It is well known that polymeric nanocarriers can improve the stability of the drug loaded, provide increased capacity for hydrophobic drug dissolution, improve bioavailability and ensure controlled release in the target biological tissues.6–10 For example, pomegranate seed oil nanoemulsions containing KP and stabilized by pullulan as a polymeric emulsifier, can improve drug photostability and have better drug solubility.7 In another study, stable KP-loaded chitosan (CH) microparticles were obtained, and the drug content was found to be more than 97.5% at the end of the first month in accelerated conditions.8
The choice of an appropriate emulsifier and its concentration is an essential step in the preparation of drug nanocarriers and can have a critical influence on their stability, bio-tolerability, and biocompatibility. It is widely agreed that the usage of emulsifiers affects drug penetration, absorption, and pharmacokinetics in general.10 On the other hand, the imprudent usage of emulsifiers may lead to severe toxic effects.11
Bigels are innovative formulations that constitute 2-phase structured systems obtained by mixing hydrogel and organogel. These systems can overcome the main disadvantages of both types of gels, namely, hydrogel’s limited ability to cross the lipophilic barriers of the skin and organogel’s low patient compliance, that is due to its stickiness and oily residues.12 At the same time, the systems have the benefits of both gel forms: 1) a high ability to accommodate both hydrophilic and lipophilic drugs; 2) an ensured topical or transdermal drug delivery; 3) an optional controlled drug delivery; and 4) an increased patient compliance.12,13 For example, Rhee et al studied an oleo-hydrogel formulation of KP, characterized by an enhanced transdermal drug permeation and skin absorption.14 In another study, carbopol-based bigels for topical delivery of metronidazole (Aarti drugs Ltd., Mumbai, India) for the treatment of bacterial vaginosis were investigated.15 A positive correlation was found between the strength of the bigels and the amount of organogel in them.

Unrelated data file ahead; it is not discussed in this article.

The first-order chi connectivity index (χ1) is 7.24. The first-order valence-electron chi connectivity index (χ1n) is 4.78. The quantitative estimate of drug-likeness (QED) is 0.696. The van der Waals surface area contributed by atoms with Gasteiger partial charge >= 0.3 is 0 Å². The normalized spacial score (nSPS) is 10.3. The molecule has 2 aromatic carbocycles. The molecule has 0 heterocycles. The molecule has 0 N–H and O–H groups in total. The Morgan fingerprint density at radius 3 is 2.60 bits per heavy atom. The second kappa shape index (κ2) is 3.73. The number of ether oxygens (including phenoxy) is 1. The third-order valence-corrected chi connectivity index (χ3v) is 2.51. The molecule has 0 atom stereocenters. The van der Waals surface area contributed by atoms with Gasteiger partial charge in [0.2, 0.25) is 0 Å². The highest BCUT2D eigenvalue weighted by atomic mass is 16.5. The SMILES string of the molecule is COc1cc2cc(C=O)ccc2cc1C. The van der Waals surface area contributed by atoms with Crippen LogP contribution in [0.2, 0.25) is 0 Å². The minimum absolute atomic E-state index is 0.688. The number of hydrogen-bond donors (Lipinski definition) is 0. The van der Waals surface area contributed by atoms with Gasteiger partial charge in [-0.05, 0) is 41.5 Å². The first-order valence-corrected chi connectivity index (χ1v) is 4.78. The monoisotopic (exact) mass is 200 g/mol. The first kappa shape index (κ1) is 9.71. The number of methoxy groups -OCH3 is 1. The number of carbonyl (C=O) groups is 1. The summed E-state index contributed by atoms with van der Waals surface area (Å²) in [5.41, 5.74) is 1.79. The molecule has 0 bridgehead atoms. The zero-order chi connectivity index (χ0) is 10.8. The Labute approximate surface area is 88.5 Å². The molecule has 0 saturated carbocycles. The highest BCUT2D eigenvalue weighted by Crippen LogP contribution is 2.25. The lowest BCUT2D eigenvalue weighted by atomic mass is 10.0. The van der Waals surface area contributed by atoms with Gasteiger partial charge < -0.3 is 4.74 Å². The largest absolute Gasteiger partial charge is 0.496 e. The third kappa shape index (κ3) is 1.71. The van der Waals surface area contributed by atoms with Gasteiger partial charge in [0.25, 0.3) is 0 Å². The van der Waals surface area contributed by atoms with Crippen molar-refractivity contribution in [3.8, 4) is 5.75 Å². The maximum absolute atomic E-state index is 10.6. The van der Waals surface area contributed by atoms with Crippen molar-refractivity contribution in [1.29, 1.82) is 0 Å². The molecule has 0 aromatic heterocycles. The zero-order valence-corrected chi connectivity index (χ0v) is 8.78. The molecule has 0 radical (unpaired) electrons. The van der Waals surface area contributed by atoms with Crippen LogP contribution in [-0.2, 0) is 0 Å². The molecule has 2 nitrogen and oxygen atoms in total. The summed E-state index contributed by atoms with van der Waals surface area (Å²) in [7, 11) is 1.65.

Natural (sodium alginate) and synthetic (hydroxypropyl methylcellulose) polymer was used for the preparation of polymer-fish oil bigel (hydrogel/oleogel colloidal mixture) as a transdermal drug delivery vehicle.16 The following points were noted: the bigel played a stabilizing role on the fish oil fatty acids, demonstrated excellent mechanical properties, and the drug permeation was enhanced. Olive oil, sesame oil, and fish oil are the oils most commonly used for the preparation of bigels.13,15–17 Oleogels prepared from these oils are combined with hydrogels of natural and synthetic polymers such as guar gum, gelatin, sodium alginate, hydroxypropyl methylcellulose, and carbopol.12,15–17
In a previous study, we established the stabilizing role of poly(vinyl acetate) (pVAc) nanocarriers on the included drug (indomethacin) and the possibility of a controlled release, provided by copolymers and polymeric mixtures with hydrophilic polymers.18–20 In the present study, different in situ-loaded polymer carriers of KP were obtained by one stage emulsifier-free radical homopolymerization of vinyl acetate (VAc) and copolymerization of VAc and 2-(dimethylamino) ethyl methacrylate (DMAEMC). The influence on the stability and biopharmaceutical characteristics of KP of the addition of hydrophilic polymers ([CH], carbomer [Cbp], and hydroxypropyl cellulose [HPC]) to the polymerization mixture was evaluated. Relying on the beneficial features of bigels, an in situ KP-loaded polymer carrier with optimal characteristics was included in a Cbp/almond oil bigel. All polymers used in this study are well known and with proven biocompatibility.21 Our attention was drawn to certain properties of almond oil. Fatty acid composition analysis made by Venkatachalam and Sathe indicated that oleic acid (C18:1) is the main constituent of monounsaturated lipids (62%) while linoleic acid (C18:2) is the major polyunsaturated fatty acid (29%).22 Furthermore, Hussain et al found that almond oil in various concentrations significantly enhances the penetration of KP in transdermal gels and patch across synthetic membrane/rabbit skin.23